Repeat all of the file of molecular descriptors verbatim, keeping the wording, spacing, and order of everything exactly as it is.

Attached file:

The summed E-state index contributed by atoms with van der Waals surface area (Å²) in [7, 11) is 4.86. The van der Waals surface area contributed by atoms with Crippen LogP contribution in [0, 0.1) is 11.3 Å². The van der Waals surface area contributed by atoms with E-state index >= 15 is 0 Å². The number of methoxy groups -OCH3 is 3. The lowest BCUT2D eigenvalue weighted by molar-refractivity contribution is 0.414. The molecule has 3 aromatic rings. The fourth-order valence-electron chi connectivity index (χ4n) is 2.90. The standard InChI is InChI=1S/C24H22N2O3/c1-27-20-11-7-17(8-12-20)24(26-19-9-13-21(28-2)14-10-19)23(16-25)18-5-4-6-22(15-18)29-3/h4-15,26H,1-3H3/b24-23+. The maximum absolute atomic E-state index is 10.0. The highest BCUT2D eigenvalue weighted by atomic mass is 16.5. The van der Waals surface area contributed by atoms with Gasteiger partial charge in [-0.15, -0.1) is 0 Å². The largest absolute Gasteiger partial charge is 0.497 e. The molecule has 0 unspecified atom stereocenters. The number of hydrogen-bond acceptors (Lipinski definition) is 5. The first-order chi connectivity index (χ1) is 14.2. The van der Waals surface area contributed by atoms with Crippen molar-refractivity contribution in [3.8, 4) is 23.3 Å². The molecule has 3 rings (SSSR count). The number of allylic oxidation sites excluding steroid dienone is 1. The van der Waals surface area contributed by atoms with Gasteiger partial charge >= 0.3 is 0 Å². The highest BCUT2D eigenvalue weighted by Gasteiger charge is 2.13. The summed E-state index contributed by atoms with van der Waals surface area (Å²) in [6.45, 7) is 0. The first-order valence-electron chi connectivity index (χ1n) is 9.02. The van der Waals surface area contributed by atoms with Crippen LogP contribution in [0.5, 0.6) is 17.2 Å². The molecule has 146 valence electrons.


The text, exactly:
The summed E-state index contributed by atoms with van der Waals surface area (Å²) in [7, 11) is 4.86. The van der Waals surface area contributed by atoms with Crippen LogP contribution in [0, 0.1) is 11.3 Å². The van der Waals surface area contributed by atoms with E-state index >= 15 is 0 Å². The number of methoxy groups -OCH3 is 3. The lowest BCUT2D eigenvalue weighted by molar-refractivity contribution is 0.414. The molecule has 3 aromatic rings. The fourth-order valence-electron chi connectivity index (χ4n) is 2.90. The standard InChI is InChI=1S/C24H22N2O3/c1-27-20-11-7-17(8-12-20)24(26-19-9-13-21(28-2)14-10-19)23(16-25)18-5-4-6-22(15-18)29-3/h4-15,26H,1-3H3/b24-23+. The maximum absolute atomic E-state index is 10.0. The highest BCUT2D eigenvalue weighted by atomic mass is 16.5. The van der Waals surface area contributed by atoms with Gasteiger partial charge in [-0.15, -0.1) is 0 Å². The largest absolute Gasteiger partial charge is 0.497 e. The molecule has 0 unspecified atom stereocenters. The number of hydrogen-bond acceptors (Lipinski definition) is 5. The first-order chi connectivity index (χ1) is 14.2. The van der Waals surface area contributed by atoms with Crippen molar-refractivity contribution in [3.8, 4) is 23.3 Å². The molecule has 3 rings (SSSR count). The number of allylic oxidation sites excluding steroid dienone is 1. The van der Waals surface area contributed by atoms with Gasteiger partial charge >= 0.3 is 0 Å². The highest BCUT2D eigenvalue weighted by Gasteiger charge is 2.13. The summed E-state index contributed by atoms with van der Waals surface area (Å²) in [6.45, 7) is 0. The first-order valence-electron chi connectivity index (χ1n) is 9.02. The van der Waals surface area contributed by atoms with Crippen LogP contribution in [0.5, 0.6) is 17.2 Å². The molecule has 146 valence electrons.